During 1915 and 1916 one got used to meeting familiar friends in unfamiliar garbs, and in a certain delightful club, not a hundred miles from Leicester Square, which I will veil under the impenetrable disguise of the "Grill-room Club," I was not surprised to find two well-known and popular actors, the one in a naval uniform, the other in an airman's. I might add that the latter greatly distinguished himself in the air during the war.

The "Grill-room" is quite a unique club. It consists of one room only, a lofty, white-panelled hall, with an open timber roof. Nearly every distinguished man connected with the English stage for the last forty years has been a member of this club; Henry Irving, Charles Wyndham, Arthur Sullivan, W. S. Gilbert, George Grossmith, Corney Grain, George Alexander, Herbert Beerbohm Tree, and Arthur Cecil are only a few of the celebrities for whom this passing show is over, but who were members of the club. It is unnecessary for me to give a list of the present members; it is enough to say that it comprises every prominent English actor of to-day.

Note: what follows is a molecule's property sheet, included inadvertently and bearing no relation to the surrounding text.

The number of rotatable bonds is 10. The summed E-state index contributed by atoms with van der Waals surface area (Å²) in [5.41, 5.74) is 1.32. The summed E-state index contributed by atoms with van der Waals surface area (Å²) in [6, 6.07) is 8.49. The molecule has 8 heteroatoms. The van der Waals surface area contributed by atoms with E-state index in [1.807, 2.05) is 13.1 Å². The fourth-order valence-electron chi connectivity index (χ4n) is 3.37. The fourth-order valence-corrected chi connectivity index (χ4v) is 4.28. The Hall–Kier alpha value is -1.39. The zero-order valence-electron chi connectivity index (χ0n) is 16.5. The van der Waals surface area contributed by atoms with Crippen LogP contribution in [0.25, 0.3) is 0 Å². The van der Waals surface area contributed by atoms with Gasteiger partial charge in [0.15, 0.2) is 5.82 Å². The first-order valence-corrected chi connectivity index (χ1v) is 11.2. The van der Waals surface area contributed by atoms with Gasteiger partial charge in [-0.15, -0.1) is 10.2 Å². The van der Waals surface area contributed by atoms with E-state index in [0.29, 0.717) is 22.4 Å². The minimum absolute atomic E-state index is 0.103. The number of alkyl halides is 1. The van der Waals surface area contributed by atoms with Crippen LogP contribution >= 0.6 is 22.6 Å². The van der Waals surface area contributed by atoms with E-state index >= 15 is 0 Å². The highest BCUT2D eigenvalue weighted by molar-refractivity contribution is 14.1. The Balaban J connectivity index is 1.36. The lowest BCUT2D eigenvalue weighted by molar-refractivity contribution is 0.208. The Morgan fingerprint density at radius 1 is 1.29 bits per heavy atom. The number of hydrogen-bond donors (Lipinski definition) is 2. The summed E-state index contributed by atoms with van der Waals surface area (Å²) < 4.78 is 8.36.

Arthur Cecil had a delightful nature, with a marked but not unpleasant "old-maidish" element in it. For instance, no mortal eye had ever beheld him without a little black handbag. Wherever Arthur Cecil went the little bag went with him. There was much speculation amongst his friends as to what the contents of this mysterious receptacle might be. Many people averred, in view of his notoriously large appetite, that it was full of sandwiches, in case he should become smitten with hunger whilst on the stage, but he would tell no one. As I knew him exceedingly well, I begged on several occasions to have the secret of the little black bag entrusted to me, but he always turned my question aside. After his death, it turned out that the little bag was a fully fitted-up medicine-chest, with remedies for use in every possible contingency. Should he have fancied that he had caught a chill, a tea-spoon of this; should his dressing-room feel over-hot, four drops of that; should he encounter a bad smell, a table-spoonful of a third mixture. Poor Cecil's interior must have been like a walking drug-store. He was quite inimitable in eccentric character parts, his "Graves" in Money being irresistibly funny, and his "Baron Stein" in Diplomacy was one of the most finished performances we are ever likely to see, a carefully stippled miniature, with every little detail carefully thought out, touched up and retouched. I do not believe that the English stage has even seen a finer ensemble of acting than that given by Kendal as "Julian Beauclerc," John Clayton as "Henry Beauclerc," and Squire Bancroft as "Count Orloff" when the piece was originally produced at the Hay-market, in the great "three-men" scene in the Second Act of Diplomacy, the famous "Scene des trois hommes" of Sardou's Dora; nothing on the French stage could beat it. Arthur Cecil bought a splendid fur coat for his entrance as "Baron Stein," but after the run of the piece nothing would ever induce him to wear his fur coat, even in the coldest weather. He was obsessed with the idea that should Diplomacy ever be revived, his fur coat might grow too shabby to be used for his first entrance, so it reposed perpetually and uselessly in camphor. Arthur Cecil was cursed with the Demon of Irresolution. I have never known so undecided a man; it seemed quite impossible for him to make up his mind. Sir Squire Bancroft has told us in his Memoirs how Cecil, on the night of the dress rehearsal of Diplomacy, was unable to decide on his make-up. He used a totally different make-up in each of the three acts, to the great bewilderment of the audience, who were quite unable to identify the white-moustached gentleman of the First Act with the bald-headed and grey-whiskered individual of the Second. This irresolution pursued poor Cecil everywhere. Coming in for supper to the "Grill-room" after his performance, he would order and counter-order for ten minutes, absolutely unable to come to a decision. He invariably ended by seizing a pencil, closing his eyes tightly, and whirling his pencil round and round over the supper-list until he brought it down at haphazard somewhere. As may be imagined, repasts chosen in this fashion were apt to be somewhat incongruous. After the first decision of chance, Cecil would murmur to the patient waiter, "Some apple-tart to begin with, Charles." Then another whirl, and "some stuffed tomatoes," a third whirl, and "salt fish and parsnips, Charles, please. It's a thing that I positively detest, but it has been chosen for me, so bring it." Cecil went for an annual summer holiday to France, but as he could never decide where he should go, the same method came into play, and with a map of France before him, and tightly closed eyes, the whirling pencil determined his destination for him. He assured me that it had selected some unknown but most delightful spots for him, though at times he was less fortunate. The pencil once lit on the mining districts of Northern France, and Cecil with his sunny nature professed himself grateful for this, declaring that but for the hazard of the whirling pencil, he would never have had an opportunity of realising what unspeakably revolting spots Saletrousur-Somme, or Saint-Andre-Linfecte were. He was a wonderfully kind-hearted man. Once, whilst playing at the Court Theatre, he noticed the call-boy constantly poring over a book. Cecil, glancing over it, was surprised to find that it was not The Boy Highwayman of Hampstead, but a treatise on Algebra. The call-boy told him that he was endeavouring to educate himself, with a view to going out to India. Cecil bought him quite a library of books, paid for a series of classes for him, and eventually, thanks to Cecil, the call-boy passed second in a competitive examination, and obtained a well-paid appointment in a Calcutta Bank. Cecil, or to give him his real name, Arthur Blount, was also an excellent musician, and his setting of The Better Land is to my mind a beautiful one. He was an eccentric, faddy, kindly, gentle creature.